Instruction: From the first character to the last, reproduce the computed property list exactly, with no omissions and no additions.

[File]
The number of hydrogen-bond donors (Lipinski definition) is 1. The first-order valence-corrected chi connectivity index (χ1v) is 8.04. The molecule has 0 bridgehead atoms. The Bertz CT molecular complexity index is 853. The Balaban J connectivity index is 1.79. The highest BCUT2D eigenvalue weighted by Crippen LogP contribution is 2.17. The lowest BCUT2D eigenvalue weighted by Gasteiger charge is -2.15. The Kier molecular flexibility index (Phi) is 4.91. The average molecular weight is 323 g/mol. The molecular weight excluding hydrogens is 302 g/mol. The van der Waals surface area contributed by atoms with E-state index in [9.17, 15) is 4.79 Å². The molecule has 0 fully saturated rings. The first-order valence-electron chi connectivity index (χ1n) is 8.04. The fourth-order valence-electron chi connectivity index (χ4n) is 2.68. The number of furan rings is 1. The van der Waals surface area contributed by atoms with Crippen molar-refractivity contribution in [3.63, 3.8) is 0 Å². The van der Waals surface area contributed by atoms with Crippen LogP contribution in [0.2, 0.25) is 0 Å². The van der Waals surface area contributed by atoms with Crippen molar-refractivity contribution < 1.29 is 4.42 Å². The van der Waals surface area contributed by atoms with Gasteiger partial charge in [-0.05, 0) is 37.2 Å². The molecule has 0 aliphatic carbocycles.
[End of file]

The number of hydrogen-bond donors (Lipinski definition) is 1. The first-order valence-corrected chi connectivity index (χ1v) is 8.04. The molecule has 0 bridgehead atoms. The Bertz CT molecular complexity index is 853. The Balaban J connectivity index is 1.79. The highest BCUT2D eigenvalue weighted by Crippen LogP contribution is 2.17. The lowest BCUT2D eigenvalue weighted by Gasteiger charge is -2.15. The Kier molecular flexibility index (Phi) is 4.91. The average molecular weight is 323 g/mol. The molecular weight excluding hydrogens is 302 g/mol. The van der Waals surface area contributed by atoms with E-state index in [9.17, 15) is 4.79 Å². The molecule has 0 fully saturated rings. The first-order valence-electron chi connectivity index (χ1n) is 8.04. The fourth-order valence-electron chi connectivity index (χ4n) is 2.68. The number of furan rings is 1. The van der Waals surface area contributed by atoms with Crippen molar-refractivity contribution in [3.63, 3.8) is 0 Å². The van der Waals surface area contributed by atoms with Crippen LogP contribution in [0.2, 0.25) is 0 Å². The van der Waals surface area contributed by atoms with Crippen molar-refractivity contribution < 1.29 is 4.42 Å². The van der Waals surface area contributed by atoms with Gasteiger partial charge in [-0.05, 0) is 37.2 Å². The molecule has 0 aliphatic carbocycles.